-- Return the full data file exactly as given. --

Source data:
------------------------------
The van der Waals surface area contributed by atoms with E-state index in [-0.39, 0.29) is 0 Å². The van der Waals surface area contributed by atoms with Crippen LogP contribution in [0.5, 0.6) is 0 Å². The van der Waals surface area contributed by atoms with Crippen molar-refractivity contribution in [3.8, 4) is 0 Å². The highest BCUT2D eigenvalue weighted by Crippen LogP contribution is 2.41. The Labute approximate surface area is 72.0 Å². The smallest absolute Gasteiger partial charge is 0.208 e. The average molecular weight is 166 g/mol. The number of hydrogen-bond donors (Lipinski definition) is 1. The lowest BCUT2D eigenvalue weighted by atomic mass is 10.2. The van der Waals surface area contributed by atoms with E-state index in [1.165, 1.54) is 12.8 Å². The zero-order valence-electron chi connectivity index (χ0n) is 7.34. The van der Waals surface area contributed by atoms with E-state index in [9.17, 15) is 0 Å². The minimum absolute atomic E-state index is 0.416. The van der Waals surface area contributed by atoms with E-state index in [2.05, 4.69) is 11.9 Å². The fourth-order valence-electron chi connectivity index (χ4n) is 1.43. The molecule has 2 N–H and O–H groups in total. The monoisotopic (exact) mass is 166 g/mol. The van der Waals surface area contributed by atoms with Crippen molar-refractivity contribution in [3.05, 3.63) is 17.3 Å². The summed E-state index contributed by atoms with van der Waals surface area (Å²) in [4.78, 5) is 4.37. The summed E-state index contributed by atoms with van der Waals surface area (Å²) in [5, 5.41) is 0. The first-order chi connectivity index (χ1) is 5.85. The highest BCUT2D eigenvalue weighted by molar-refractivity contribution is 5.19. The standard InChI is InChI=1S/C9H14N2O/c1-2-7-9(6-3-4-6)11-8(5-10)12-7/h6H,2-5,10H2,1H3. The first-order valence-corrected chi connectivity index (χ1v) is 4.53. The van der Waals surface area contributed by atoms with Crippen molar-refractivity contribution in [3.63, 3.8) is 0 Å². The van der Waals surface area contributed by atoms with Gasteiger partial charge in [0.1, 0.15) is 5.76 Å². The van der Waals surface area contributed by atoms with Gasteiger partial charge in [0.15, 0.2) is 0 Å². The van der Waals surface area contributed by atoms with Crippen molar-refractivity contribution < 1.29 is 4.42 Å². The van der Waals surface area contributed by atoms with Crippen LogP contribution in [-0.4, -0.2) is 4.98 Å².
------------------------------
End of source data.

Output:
The van der Waals surface area contributed by atoms with E-state index in [-0.39, 0.29) is 0 Å². The van der Waals surface area contributed by atoms with Crippen LogP contribution in [0.5, 0.6) is 0 Å². The van der Waals surface area contributed by atoms with Crippen molar-refractivity contribution in [3.8, 4) is 0 Å². The highest BCUT2D eigenvalue weighted by Crippen LogP contribution is 2.41. The Labute approximate surface area is 72.0 Å². The smallest absolute Gasteiger partial charge is 0.208 e. The average molecular weight is 166 g/mol. The number of hydrogen-bond donors (Lipinski definition) is 1. The lowest BCUT2D eigenvalue weighted by atomic mass is 10.2. The van der Waals surface area contributed by atoms with E-state index in [1.165, 1.54) is 12.8 Å². The zero-order valence-electron chi connectivity index (χ0n) is 7.34. The van der Waals surface area contributed by atoms with E-state index in [9.17, 15) is 0 Å². The minimum absolute atomic E-state index is 0.416. The van der Waals surface area contributed by atoms with E-state index in [2.05, 4.69) is 11.9 Å². The fourth-order valence-electron chi connectivity index (χ4n) is 1.43. The molecule has 2 N–H and O–H groups in total. The monoisotopic (exact) mass is 166 g/mol. The van der Waals surface area contributed by atoms with Crippen molar-refractivity contribution in [3.05, 3.63) is 17.3 Å². The summed E-state index contributed by atoms with van der Waals surface area (Å²) in [4.78, 5) is 4.37. The summed E-state index contributed by atoms with van der Waals surface area (Å²) in [5, 5.41) is 0. The first-order chi connectivity index (χ1) is 5.85. The highest BCUT2D eigenvalue weighted by molar-refractivity contribution is 5.19. The standard InChI is InChI=1S/C9H14N2O/c1-2-7-9(6-3-4-6)11-8(5-10)12-7/h6H,2-5,10H2,1H3. The first-order valence-corrected chi connectivity index (χ1v) is 4.53. The van der Waals surface area contributed by atoms with Crippen molar-refractivity contribution in [3.63, 3.8) is 0 Å². The van der Waals surface area contributed by atoms with Gasteiger partial charge in [0.1, 0.15) is 5.76 Å². The van der Waals surface area contributed by atoms with Gasteiger partial charge in [0.15, 0.2) is 0 Å². The van der Waals surface area contributed by atoms with Crippen molar-refractivity contribution < 1.29 is 4.42 Å². The van der Waals surface area contributed by atoms with Crippen LogP contribution in [-0.4, -0.2) is 4.98 Å².